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On Comeback Trail, Exelixis Reels In $200M Deal For Cancer Drug

Xconomy San Francisco — 

Cancer drug developer Exelixis continued its comeback, announcing Monday a deal with Ipsen that will pay the South San Francisco, CA-based biotech $200 million upfront.

Ipsen, of Paris, will receive rights to the Exelixis drug cabozantinib (Cometriq) around the world except in the U.S., Canada, and Japan. Ipsen will also pay Exelixis $60 million if cabozantinib is approved by European regulators for advanced renal cell carcinoma, a type of kidney cancer, and $50 million if approved in Europe for advanced hepatocellular carcinoma, or liver cancer.

In after-hours trading, Exelixis (NASDAQ: EXEL) shares are up 12 percent to $4.09.

The high-profile failure of cabozantinib in a big prostate cancer trial in 2014 sent Exelixis reeling. It laid off 160 people, or 70 percent of the company, and retrenched around cabozantinib in liver and kidney cancers. In recent months, positive late stage data in kidney cancer led Exelixis to file for regulatory approval in the U.S. and Europe, with decisions due this summer. Exelixis has also hired staff in anticipation of a commercial launch.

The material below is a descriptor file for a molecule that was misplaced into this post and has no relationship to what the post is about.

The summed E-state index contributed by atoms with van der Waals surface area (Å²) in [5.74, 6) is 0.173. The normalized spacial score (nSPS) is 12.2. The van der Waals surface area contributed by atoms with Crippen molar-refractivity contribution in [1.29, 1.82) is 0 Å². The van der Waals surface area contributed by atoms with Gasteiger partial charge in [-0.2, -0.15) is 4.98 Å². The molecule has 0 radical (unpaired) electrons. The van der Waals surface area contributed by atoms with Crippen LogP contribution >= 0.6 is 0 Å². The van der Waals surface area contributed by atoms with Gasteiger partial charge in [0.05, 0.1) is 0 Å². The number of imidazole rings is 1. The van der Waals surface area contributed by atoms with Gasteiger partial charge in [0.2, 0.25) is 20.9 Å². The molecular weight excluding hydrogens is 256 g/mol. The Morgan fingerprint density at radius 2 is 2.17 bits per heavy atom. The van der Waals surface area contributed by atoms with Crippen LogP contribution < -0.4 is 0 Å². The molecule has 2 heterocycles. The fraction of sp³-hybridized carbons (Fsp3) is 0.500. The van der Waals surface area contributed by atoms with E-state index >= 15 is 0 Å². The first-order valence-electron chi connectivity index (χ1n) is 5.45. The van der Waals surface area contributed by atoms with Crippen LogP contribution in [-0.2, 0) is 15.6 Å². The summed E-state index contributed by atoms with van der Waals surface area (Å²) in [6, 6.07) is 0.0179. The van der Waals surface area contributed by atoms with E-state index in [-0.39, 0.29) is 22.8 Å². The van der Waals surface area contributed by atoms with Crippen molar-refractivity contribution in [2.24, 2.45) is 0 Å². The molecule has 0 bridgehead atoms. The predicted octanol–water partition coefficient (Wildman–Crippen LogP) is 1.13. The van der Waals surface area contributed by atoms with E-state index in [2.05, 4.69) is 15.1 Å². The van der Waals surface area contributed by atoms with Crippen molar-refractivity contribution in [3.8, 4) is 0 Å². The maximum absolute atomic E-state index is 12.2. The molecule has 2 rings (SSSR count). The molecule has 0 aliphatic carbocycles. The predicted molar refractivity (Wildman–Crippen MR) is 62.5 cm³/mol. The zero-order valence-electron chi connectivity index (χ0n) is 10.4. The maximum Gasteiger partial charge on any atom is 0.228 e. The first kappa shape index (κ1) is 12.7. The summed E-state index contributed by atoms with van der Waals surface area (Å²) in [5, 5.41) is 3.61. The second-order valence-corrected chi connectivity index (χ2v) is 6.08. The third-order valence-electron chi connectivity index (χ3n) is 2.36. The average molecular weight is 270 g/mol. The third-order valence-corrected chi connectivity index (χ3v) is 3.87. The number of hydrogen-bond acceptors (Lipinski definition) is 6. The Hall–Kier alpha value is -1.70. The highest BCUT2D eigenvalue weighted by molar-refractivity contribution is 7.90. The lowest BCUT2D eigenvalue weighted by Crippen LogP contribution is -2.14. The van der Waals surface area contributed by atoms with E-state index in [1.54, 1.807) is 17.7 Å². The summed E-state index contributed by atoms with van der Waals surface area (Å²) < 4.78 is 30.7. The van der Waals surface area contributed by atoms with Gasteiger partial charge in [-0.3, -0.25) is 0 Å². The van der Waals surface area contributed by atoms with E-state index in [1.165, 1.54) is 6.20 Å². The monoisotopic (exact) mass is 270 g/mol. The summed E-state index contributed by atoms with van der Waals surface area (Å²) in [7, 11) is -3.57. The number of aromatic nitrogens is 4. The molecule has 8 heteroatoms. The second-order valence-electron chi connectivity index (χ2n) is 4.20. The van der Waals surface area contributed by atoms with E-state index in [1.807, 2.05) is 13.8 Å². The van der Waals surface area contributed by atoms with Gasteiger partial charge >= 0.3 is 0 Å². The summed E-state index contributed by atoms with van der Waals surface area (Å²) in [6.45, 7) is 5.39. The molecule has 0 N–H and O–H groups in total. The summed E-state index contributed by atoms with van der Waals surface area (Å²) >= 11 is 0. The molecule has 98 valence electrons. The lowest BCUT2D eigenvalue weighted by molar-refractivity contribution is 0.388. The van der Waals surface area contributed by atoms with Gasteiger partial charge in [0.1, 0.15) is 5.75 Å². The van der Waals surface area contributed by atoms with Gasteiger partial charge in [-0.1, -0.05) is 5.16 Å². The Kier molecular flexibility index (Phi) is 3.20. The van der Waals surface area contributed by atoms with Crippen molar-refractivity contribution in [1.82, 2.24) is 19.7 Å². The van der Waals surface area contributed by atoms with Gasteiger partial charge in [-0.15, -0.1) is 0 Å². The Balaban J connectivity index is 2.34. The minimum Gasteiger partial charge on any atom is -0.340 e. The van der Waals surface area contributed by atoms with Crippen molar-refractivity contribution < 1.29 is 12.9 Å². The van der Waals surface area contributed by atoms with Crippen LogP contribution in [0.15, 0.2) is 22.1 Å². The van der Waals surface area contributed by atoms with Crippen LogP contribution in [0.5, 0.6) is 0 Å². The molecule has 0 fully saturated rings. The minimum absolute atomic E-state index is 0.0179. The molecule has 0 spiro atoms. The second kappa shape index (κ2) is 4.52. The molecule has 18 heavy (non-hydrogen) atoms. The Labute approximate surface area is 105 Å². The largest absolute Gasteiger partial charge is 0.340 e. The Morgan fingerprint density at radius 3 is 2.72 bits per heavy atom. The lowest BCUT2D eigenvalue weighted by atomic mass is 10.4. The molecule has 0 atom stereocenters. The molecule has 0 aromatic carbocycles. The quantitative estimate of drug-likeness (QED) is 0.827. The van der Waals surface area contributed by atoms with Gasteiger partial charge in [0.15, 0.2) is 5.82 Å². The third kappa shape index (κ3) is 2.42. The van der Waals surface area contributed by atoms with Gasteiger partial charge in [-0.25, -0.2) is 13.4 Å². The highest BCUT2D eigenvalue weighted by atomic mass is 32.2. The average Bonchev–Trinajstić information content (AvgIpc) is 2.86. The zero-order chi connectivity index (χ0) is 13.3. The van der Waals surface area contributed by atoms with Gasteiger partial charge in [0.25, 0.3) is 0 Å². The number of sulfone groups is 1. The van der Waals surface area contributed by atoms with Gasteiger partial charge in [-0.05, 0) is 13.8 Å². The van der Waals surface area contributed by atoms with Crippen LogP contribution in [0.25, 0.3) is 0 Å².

Exelixis has also gotten a boost from another drug, cobimetinib (Cotellic). The company originally developed cobimetinib, but the drug is now in the hands of Roche, thanks to a partnership Exelixis signed several years ago with Genentech, which Roche now fully owns. Roche gained approval of cobimetinib in the U.S. and Europe last November to sell the drug in combination with another one of its products, vemurafinib (Zelboraf), for a certain type of advanced melanoma, an aggressive, deadly skin cancer.

Roche and Exelixis will share profits 50-50 in the U.S., but once sales go past $200 million in a year, the split ratchets down to 70-30. At the start of each new year, the split resets to 50-50. Roche is paying Exelixis a few percentage points of its European sales.

Cabozantinib is already approved as a treatment for medullary thyroid cancer, but revenues have been minimal, with less than $10 million booked in the fourth quarter of 2015. In its year-end financial report released today, Exelixis estimated 2016 operating expenses to come in between $240 million and $270 million.

In addition to the $200 million immediate payout and the $110 million in potential regulatory milestones, Ipsen could pay Exelixis up to $545 million in commercial milestones plus royalties up to 26 percent of Ipsen’s sales.

Handshake photo courtesy of jeanbaptisteparis via a Creative Commons license.